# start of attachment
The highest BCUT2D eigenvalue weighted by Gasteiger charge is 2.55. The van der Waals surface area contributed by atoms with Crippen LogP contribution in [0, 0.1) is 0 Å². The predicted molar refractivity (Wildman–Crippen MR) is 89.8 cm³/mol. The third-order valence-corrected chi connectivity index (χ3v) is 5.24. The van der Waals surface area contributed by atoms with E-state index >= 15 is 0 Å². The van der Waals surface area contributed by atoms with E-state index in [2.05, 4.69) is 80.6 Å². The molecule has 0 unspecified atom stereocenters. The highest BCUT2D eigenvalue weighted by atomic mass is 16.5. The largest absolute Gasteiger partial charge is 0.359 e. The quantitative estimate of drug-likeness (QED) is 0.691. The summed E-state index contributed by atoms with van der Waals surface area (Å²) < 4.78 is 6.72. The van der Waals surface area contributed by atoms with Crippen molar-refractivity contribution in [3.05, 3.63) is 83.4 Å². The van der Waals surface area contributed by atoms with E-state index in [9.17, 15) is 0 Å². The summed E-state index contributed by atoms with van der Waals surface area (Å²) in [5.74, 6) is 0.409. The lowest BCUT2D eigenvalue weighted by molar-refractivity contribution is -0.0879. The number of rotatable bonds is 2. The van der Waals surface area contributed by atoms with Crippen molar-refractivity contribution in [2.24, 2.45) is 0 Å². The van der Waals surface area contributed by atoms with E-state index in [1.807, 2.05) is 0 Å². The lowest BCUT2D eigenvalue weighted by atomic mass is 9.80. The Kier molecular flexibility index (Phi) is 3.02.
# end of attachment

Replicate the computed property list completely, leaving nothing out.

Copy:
The highest BCUT2D eigenvalue weighted by Gasteiger charge is 2.55. The van der Waals surface area contributed by atoms with Crippen LogP contribution in [0, 0.1) is 0 Å². The predicted molar refractivity (Wildman–Crippen MR) is 89.8 cm³/mol. The third-order valence-corrected chi connectivity index (χ3v) is 5.24. The van der Waals surface area contributed by atoms with E-state index >= 15 is 0 Å². The van der Waals surface area contributed by atoms with E-state index in [2.05, 4.69) is 80.6 Å². The molecule has 0 unspecified atom stereocenters. The highest BCUT2D eigenvalue weighted by atomic mass is 16.5. The largest absolute Gasteiger partial charge is 0.359 e. The quantitative estimate of drug-likeness (QED) is 0.691. The summed E-state index contributed by atoms with van der Waals surface area (Å²) < 4.78 is 6.72. The van der Waals surface area contributed by atoms with Crippen molar-refractivity contribution in [3.05, 3.63) is 83.4 Å². The van der Waals surface area contributed by atoms with E-state index in [9.17, 15) is 0 Å². The summed E-state index contributed by atoms with van der Waals surface area (Å²) in [5.74, 6) is 0.409. The lowest BCUT2D eigenvalue weighted by molar-refractivity contribution is -0.0879. The number of rotatable bonds is 2. The van der Waals surface area contributed by atoms with Crippen molar-refractivity contribution in [2.24, 2.45) is 0 Å². The van der Waals surface area contributed by atoms with E-state index in [1.807, 2.05) is 0 Å². The lowest BCUT2D eigenvalue weighted by atomic mass is 9.80. The Kier molecular flexibility index (Phi) is 3.02.